GI Bleeding and Pathology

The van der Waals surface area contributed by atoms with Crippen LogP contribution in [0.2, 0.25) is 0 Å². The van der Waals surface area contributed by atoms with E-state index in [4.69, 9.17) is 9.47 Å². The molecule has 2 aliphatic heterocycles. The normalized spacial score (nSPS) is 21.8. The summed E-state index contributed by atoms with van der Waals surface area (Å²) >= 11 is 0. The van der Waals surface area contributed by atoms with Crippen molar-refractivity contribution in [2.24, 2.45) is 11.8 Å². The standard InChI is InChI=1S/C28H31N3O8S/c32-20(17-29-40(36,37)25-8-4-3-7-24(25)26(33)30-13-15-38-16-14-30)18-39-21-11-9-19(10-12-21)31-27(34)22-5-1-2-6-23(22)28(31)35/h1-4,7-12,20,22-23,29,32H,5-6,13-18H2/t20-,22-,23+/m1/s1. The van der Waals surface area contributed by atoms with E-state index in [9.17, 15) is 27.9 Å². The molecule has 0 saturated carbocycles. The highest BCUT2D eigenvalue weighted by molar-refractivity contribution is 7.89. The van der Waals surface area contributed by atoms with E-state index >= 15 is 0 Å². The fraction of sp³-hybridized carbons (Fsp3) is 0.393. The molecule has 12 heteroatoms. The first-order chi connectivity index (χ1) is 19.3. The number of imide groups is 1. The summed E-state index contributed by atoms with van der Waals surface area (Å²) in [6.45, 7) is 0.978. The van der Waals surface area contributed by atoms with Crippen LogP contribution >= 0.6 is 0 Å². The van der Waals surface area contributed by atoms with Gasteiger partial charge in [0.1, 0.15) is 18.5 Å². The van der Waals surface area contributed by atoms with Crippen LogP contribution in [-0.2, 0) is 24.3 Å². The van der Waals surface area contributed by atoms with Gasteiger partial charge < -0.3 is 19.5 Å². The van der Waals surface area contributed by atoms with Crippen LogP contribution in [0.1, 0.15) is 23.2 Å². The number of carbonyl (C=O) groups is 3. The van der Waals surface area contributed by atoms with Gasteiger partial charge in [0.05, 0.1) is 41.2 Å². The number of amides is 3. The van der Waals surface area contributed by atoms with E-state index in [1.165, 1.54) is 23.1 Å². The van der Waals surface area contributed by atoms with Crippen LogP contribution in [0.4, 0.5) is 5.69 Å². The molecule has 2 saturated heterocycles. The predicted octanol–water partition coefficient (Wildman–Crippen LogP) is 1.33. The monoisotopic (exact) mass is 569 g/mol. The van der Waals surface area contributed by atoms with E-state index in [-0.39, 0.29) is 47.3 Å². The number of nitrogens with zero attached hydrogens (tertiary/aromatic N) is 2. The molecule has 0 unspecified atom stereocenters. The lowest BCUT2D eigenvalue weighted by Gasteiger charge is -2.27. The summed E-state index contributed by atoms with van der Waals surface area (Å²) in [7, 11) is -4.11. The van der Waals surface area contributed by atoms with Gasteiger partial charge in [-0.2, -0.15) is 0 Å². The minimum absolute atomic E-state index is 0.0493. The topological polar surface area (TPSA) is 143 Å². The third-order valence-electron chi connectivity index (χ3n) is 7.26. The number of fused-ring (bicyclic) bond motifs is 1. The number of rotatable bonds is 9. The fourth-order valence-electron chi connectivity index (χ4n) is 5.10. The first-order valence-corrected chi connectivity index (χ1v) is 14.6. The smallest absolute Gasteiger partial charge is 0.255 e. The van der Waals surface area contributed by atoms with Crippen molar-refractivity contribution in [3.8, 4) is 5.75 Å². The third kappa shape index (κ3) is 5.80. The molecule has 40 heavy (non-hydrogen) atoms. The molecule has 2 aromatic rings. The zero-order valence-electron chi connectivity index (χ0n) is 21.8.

GI bleeding can originate anywhere from the mouth to the anus and can be overt or occult. The manifestations depend on the location and rate of bleeding.  Acute or chronic bleeding of internal haemorrhoids stops spontaneously in most cases. Patients with refractory bleeding are treated via anoscopy with rubber band ligation, injection, coagulation, or surgery. Massive GI bleeding is tolerated poorly by elderly patients. Diagnosis must be made quickly, and treatment must be started sooner than in younger patients, who can better tolerate repeated episodes of bleeding. Rectal bleeding may result from upper or lower GI bleeding. Orthostatic changes in vital signs are unreliable markers for serious bleeding. About 80% of patients stop bleeding spontaneously; various endoscopic techniques are usually the first choice for the remainder.

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